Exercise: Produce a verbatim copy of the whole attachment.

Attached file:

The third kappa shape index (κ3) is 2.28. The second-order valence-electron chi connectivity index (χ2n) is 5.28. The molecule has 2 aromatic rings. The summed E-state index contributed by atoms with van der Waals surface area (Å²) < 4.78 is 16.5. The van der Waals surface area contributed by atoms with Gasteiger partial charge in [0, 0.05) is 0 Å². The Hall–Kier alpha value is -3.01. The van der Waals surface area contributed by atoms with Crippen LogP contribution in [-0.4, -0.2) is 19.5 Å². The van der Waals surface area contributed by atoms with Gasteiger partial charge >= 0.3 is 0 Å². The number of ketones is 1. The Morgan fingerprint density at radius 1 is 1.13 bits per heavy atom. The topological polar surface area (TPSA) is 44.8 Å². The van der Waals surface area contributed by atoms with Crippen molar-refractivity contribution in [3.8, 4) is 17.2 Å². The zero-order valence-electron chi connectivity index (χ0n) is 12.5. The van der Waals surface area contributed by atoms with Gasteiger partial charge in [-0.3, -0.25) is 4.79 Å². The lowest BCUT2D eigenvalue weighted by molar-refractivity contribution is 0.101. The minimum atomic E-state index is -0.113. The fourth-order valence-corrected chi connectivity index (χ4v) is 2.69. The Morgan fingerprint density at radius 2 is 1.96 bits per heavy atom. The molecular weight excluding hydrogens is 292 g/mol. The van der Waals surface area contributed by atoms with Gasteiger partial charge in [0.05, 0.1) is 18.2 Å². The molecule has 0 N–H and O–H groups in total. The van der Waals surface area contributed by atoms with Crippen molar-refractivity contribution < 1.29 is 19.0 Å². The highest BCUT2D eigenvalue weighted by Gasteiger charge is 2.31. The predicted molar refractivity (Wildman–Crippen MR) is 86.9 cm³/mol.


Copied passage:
The third kappa shape index (κ3) is 2.28. The second-order valence-electron chi connectivity index (χ2n) is 5.28. The molecule has 2 aromatic rings. The summed E-state index contributed by atoms with van der Waals surface area (Å²) < 4.78 is 16.5. The van der Waals surface area contributed by atoms with Gasteiger partial charge in [0, 0.05) is 0 Å². The Hall–Kier alpha value is -3.01. The van der Waals surface area contributed by atoms with Crippen LogP contribution in [-0.4, -0.2) is 19.5 Å². The van der Waals surface area contributed by atoms with Gasteiger partial charge >= 0.3 is 0 Å². The number of ketones is 1. The Morgan fingerprint density at radius 1 is 1.13 bits per heavy atom. The topological polar surface area (TPSA) is 44.8 Å². The van der Waals surface area contributed by atoms with Crippen molar-refractivity contribution in [3.8, 4) is 17.2 Å². The zero-order valence-electron chi connectivity index (χ0n) is 12.5. The van der Waals surface area contributed by atoms with Gasteiger partial charge in [-0.3, -0.25) is 4.79 Å². The lowest BCUT2D eigenvalue weighted by molar-refractivity contribution is 0.101. The minimum atomic E-state index is -0.113. The fourth-order valence-corrected chi connectivity index (χ4v) is 2.69. The Morgan fingerprint density at radius 2 is 1.96 bits per heavy atom. The molecular weight excluding hydrogens is 292 g/mol. The van der Waals surface area contributed by atoms with Gasteiger partial charge in [0.05, 0.1) is 18.2 Å². The molecule has 0 N–H and O–H groups in total. The van der Waals surface area contributed by atoms with Crippen molar-refractivity contribution < 1.29 is 19.0 Å². The highest BCUT2D eigenvalue weighted by Gasteiger charge is 2.31. The predicted molar refractivity (Wildman–Crippen MR) is 86.9 cm³/mol.